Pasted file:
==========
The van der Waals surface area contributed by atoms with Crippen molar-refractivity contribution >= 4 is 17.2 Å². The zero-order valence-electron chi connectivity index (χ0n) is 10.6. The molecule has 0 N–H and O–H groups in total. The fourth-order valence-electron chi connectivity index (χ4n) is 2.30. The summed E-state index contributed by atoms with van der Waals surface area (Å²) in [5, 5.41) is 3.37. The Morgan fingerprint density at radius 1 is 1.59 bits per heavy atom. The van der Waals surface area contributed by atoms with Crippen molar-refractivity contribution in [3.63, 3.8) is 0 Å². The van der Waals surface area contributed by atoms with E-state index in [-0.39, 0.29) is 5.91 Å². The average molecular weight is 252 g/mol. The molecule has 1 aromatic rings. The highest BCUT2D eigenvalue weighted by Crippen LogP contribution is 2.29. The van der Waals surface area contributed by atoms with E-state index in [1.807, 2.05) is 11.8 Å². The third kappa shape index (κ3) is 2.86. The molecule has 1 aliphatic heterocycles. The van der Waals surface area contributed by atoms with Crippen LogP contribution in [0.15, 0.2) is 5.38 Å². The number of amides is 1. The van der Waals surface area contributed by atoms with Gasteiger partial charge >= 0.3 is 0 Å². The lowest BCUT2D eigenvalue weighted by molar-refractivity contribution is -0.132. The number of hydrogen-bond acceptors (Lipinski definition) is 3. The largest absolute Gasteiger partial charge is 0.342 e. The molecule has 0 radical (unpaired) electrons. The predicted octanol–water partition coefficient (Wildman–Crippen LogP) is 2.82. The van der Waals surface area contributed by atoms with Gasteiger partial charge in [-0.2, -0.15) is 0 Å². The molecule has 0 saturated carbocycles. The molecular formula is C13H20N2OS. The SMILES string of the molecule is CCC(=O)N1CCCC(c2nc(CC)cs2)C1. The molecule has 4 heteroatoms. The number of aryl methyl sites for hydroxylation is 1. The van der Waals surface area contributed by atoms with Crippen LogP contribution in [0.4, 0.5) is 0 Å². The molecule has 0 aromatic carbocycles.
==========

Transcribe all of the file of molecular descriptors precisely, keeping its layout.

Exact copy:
The van der Waals surface area contributed by atoms with Crippen molar-refractivity contribution >= 4 is 17.2 Å². The zero-order valence-electron chi connectivity index (χ0n) is 10.6. The molecule has 0 N–H and O–H groups in total. The fourth-order valence-electron chi connectivity index (χ4n) is 2.30. The summed E-state index contributed by atoms with van der Waals surface area (Å²) in [5, 5.41) is 3.37. The Morgan fingerprint density at radius 1 is 1.59 bits per heavy atom. The van der Waals surface area contributed by atoms with Crippen molar-refractivity contribution in [3.63, 3.8) is 0 Å². The van der Waals surface area contributed by atoms with E-state index in [-0.39, 0.29) is 5.91 Å². The average molecular weight is 252 g/mol. The molecule has 1 aromatic rings. The highest BCUT2D eigenvalue weighted by Crippen LogP contribution is 2.29. The van der Waals surface area contributed by atoms with E-state index in [1.807, 2.05) is 11.8 Å². The third kappa shape index (κ3) is 2.86. The molecule has 1 aliphatic heterocycles. The van der Waals surface area contributed by atoms with Crippen LogP contribution in [0.15, 0.2) is 5.38 Å². The number of amides is 1. The van der Waals surface area contributed by atoms with Gasteiger partial charge >= 0.3 is 0 Å². The lowest BCUT2D eigenvalue weighted by molar-refractivity contribution is -0.132. The number of hydrogen-bond acceptors (Lipinski definition) is 3. The largest absolute Gasteiger partial charge is 0.342 e. The molecule has 0 radical (unpaired) electrons. The predicted octanol–water partition coefficient (Wildman–Crippen LogP) is 2.82. The van der Waals surface area contributed by atoms with Gasteiger partial charge in [-0.2, -0.15) is 0 Å². The molecule has 0 saturated carbocycles. The molecular formula is C13H20N2OS. The SMILES string of the molecule is CCC(=O)N1CCCC(c2nc(CC)cs2)C1. The molecule has 4 heteroatoms. The number of aryl methyl sites for hydroxylation is 1. The van der Waals surface area contributed by atoms with Crippen LogP contribution in [0.4, 0.5) is 0 Å². The molecule has 0 aromatic carbocycles.